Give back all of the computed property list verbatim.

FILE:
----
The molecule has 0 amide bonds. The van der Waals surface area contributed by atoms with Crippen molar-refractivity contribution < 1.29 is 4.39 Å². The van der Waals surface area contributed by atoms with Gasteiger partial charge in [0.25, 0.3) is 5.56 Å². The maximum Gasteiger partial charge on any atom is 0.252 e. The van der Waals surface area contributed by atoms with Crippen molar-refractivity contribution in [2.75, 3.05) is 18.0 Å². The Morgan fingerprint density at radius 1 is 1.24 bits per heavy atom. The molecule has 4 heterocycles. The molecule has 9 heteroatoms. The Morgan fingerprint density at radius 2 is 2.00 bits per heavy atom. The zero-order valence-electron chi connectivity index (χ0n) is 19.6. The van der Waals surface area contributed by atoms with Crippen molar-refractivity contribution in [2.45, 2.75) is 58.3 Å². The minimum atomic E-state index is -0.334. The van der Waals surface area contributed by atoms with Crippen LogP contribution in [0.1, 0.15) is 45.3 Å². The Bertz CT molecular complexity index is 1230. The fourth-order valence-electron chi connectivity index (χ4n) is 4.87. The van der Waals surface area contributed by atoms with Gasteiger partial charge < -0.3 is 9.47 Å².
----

The molecule has 0 amide bonds. The van der Waals surface area contributed by atoms with Crippen molar-refractivity contribution < 1.29 is 4.39 Å². The van der Waals surface area contributed by atoms with Gasteiger partial charge in [0.25, 0.3) is 5.56 Å². The maximum Gasteiger partial charge on any atom is 0.252 e. The van der Waals surface area contributed by atoms with Crippen molar-refractivity contribution in [2.75, 3.05) is 18.0 Å². The Morgan fingerprint density at radius 1 is 1.24 bits per heavy atom. The molecule has 4 heterocycles. The molecule has 9 heteroatoms. The Morgan fingerprint density at radius 2 is 2.00 bits per heavy atom. The zero-order valence-electron chi connectivity index (χ0n) is 19.6. The van der Waals surface area contributed by atoms with Crippen molar-refractivity contribution in [2.45, 2.75) is 58.3 Å². The minimum atomic E-state index is -0.334. The van der Waals surface area contributed by atoms with Crippen LogP contribution in [0.1, 0.15) is 45.3 Å². The Bertz CT molecular complexity index is 1230. The fourth-order valence-electron chi connectivity index (χ4n) is 4.87. The van der Waals surface area contributed by atoms with Gasteiger partial charge < -0.3 is 9.47 Å².